You Are One of Them
What is it to go looking for someone from our past? Are we looking for them or are we looking for someone we once were? You Are One of Them, a first novel by Elliott Holt, captures the vertiginous sense of traveling in a foreign country when her protagonist finds herself in 1990s Russia searching for someone from that other country, the past.
Sarah Zuckerman has moved past the death of her childhood best friend, Jenny-who was invited to the Soviet Union after writing a letter to Soviet leader Yuri Andropov in the early eighties-when she gets a letter from a woman in Moscow who was Jenny's guide years ago. Svetlana suggests that Jenny did not die in a plane crash, as everyone believes, but is alive and well and living in Moscow. With a smattering of college Russian and some vague journalistic ambitions, Sarah goes to find her. She soon learns that the famous Moscow Rules apply not just to CIA operatives: Assume nothing. Never go against your gut. Everyone is potentially under opposition control.
If it sounds like a thriller, it is, but it's a literary thriller that's rich with ambiguity. Holt has an ear for dialogue as well as a gift for simile, and deftly captures a child's perspective. The opening chapters, set in northwest Washington, D.C., capture the intensity of Sarah's childhood friendship with Jenny and her ambivalent longing for the seeming normalcy of her friend's family. Her own mother is an agoraphobic and her father left for London years ago. Yet: "Being with someone else's family can make you feel like a hostage, to their diet and schedule, their idea of etiquette, their variations on board-game rules."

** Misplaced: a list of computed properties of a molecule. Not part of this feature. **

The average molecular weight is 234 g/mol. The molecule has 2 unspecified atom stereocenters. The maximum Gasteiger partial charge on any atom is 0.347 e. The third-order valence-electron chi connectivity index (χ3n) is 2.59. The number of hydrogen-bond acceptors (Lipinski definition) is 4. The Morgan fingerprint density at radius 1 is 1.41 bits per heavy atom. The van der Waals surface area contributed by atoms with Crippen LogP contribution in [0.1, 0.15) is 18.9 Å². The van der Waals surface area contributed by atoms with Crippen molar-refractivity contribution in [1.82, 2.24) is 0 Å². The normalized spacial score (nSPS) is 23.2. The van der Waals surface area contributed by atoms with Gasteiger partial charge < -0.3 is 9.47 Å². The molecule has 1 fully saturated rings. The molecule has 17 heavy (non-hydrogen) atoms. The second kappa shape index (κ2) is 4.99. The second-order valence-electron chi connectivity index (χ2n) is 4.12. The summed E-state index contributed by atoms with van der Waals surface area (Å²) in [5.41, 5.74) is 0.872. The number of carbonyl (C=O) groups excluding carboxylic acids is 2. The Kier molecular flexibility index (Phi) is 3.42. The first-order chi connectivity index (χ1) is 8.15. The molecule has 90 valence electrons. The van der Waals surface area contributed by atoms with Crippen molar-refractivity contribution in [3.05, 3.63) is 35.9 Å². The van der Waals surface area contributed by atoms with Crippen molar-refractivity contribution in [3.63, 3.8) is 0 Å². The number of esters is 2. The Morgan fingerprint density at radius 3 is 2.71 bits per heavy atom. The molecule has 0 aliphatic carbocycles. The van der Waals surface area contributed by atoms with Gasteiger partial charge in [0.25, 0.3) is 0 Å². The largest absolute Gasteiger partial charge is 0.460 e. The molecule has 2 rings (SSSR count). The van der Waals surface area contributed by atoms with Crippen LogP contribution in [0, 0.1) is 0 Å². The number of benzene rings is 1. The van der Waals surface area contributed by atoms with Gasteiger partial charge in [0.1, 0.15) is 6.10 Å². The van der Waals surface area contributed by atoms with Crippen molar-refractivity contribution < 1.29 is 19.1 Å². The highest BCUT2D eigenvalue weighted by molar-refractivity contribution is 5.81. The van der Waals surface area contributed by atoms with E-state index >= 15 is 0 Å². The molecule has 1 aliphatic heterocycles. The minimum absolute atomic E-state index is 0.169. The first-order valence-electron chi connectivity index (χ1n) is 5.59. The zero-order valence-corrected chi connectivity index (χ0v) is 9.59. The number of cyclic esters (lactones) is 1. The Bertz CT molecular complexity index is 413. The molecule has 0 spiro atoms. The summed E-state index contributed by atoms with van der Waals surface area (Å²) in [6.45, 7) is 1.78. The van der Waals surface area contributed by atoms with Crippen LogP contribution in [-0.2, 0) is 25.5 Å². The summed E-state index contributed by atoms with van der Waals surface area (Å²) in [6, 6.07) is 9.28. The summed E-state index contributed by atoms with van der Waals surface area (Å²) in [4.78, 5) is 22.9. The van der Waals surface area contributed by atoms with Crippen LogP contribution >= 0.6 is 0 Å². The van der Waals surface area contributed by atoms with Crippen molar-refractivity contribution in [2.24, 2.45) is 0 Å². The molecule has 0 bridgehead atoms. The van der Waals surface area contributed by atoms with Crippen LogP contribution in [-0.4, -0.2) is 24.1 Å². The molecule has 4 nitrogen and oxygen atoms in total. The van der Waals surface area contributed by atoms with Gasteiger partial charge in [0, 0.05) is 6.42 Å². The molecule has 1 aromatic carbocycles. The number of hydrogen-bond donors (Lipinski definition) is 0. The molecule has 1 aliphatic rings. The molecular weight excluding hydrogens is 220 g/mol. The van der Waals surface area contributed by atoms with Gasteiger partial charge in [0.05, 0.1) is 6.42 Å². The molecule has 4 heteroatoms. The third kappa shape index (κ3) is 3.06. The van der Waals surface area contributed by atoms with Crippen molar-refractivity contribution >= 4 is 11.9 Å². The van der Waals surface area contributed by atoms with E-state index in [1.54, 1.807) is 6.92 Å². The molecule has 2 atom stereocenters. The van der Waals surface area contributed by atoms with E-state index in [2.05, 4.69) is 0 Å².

I, too, lived in Washington in the early eighties and thrilled to all that Holt got exactly right (like the mothers driving Jenny and Sarah to the pseudo-punk Commander Salamander boutique in Georgetown for black rubber bracelets). But reading this book made me feel like I knew Moscow-with its overheated Metro stations, its babushkas who scold you on the street for not dressing warmly enough, and the imprecise translations that make exit signs read "get-out." The Russians have American girlfriends they call "pillow dictionaries" and buy empty shopping bags from the designer stores where they can't afford to shop.
Sarah discovers an unexpected kinship between Washington and Moscow. "Both cities loved monuments. Both had tombs dedicated to unknown soldiers and imposing statues of their founding fathers. In both cities there were too many one-way streets." But while D.C. is Sarah's terra firma, navigating Moscow leaves her feeling like she's had too much vodka. After following a woman who might be Jenny onto a roller coaster: "We seemed to hang in space for a moment, like a cartoon car whose driver has not realized he's gone off a cliff."
Has Sarah been pursuing Jenny or has Jenny been pursuing Sarah? Finally, Svetlana promises Sarah a meeting with Jenny at a dacha outside of Moscow, but when they get there it's clear that Sarah's not in Chekhov anymore. Russia is now a "place seething with crime. A place of new money and ancient grudges," of spies, defectors, and con artists. Don't look to the Russians for happy endings; they "start a lot of sentences with 'Unfortunately': They are used to explaining what is not possible."
-Wendy MacLeod, James Michael Playwright-in-Residence, professor of drama